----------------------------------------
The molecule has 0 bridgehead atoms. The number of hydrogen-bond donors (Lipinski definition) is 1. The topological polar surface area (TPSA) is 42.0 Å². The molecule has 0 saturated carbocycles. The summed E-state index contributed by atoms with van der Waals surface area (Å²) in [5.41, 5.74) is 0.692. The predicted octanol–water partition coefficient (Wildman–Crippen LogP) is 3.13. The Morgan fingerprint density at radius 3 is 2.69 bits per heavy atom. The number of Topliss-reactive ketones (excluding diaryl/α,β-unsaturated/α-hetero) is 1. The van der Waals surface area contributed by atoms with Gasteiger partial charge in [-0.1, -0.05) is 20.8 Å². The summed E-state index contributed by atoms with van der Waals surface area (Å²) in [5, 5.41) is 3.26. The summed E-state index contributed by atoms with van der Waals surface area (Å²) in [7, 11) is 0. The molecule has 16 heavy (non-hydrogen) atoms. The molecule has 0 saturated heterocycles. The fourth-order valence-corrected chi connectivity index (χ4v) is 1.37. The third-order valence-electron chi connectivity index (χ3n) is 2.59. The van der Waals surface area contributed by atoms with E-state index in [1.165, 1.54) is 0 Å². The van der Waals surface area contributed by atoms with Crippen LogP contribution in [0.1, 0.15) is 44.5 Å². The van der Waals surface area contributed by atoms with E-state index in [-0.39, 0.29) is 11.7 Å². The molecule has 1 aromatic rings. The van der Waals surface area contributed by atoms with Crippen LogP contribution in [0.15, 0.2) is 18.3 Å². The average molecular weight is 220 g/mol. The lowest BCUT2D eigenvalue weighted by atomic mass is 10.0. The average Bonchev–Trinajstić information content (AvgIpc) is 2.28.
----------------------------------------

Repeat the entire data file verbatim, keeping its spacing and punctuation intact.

The molecule has 0 bridgehead atoms. The number of hydrogen-bond donors (Lipinski definition) is 1. The topological polar surface area (TPSA) is 42.0 Å². The molecule has 0 saturated carbocycles. The summed E-state index contributed by atoms with van der Waals surface area (Å²) in [5.41, 5.74) is 0.692. The predicted octanol–water partition coefficient (Wildman–Crippen LogP) is 3.13. The Morgan fingerprint density at radius 3 is 2.69 bits per heavy atom. The number of Topliss-reactive ketones (excluding diaryl/α,β-unsaturated/α-hetero) is 1. The van der Waals surface area contributed by atoms with Gasteiger partial charge in [-0.1, -0.05) is 20.8 Å². The summed E-state index contributed by atoms with van der Waals surface area (Å²) in [5, 5.41) is 3.26. The summed E-state index contributed by atoms with van der Waals surface area (Å²) in [7, 11) is 0. The molecule has 16 heavy (non-hydrogen) atoms. The molecule has 0 saturated heterocycles. The fourth-order valence-corrected chi connectivity index (χ4v) is 1.37. The third-order valence-electron chi connectivity index (χ3n) is 2.59. The van der Waals surface area contributed by atoms with E-state index in [1.165, 1.54) is 0 Å². The van der Waals surface area contributed by atoms with Crippen LogP contribution in [0.1, 0.15) is 44.5 Å². The van der Waals surface area contributed by atoms with E-state index in [-0.39, 0.29) is 11.7 Å². The molecule has 1 aromatic rings. The van der Waals surface area contributed by atoms with Crippen LogP contribution in [0.15, 0.2) is 18.3 Å². The average molecular weight is 220 g/mol. The lowest BCUT2D eigenvalue weighted by atomic mass is 10.0. The average Bonchev–Trinajstić information content (AvgIpc) is 2.28.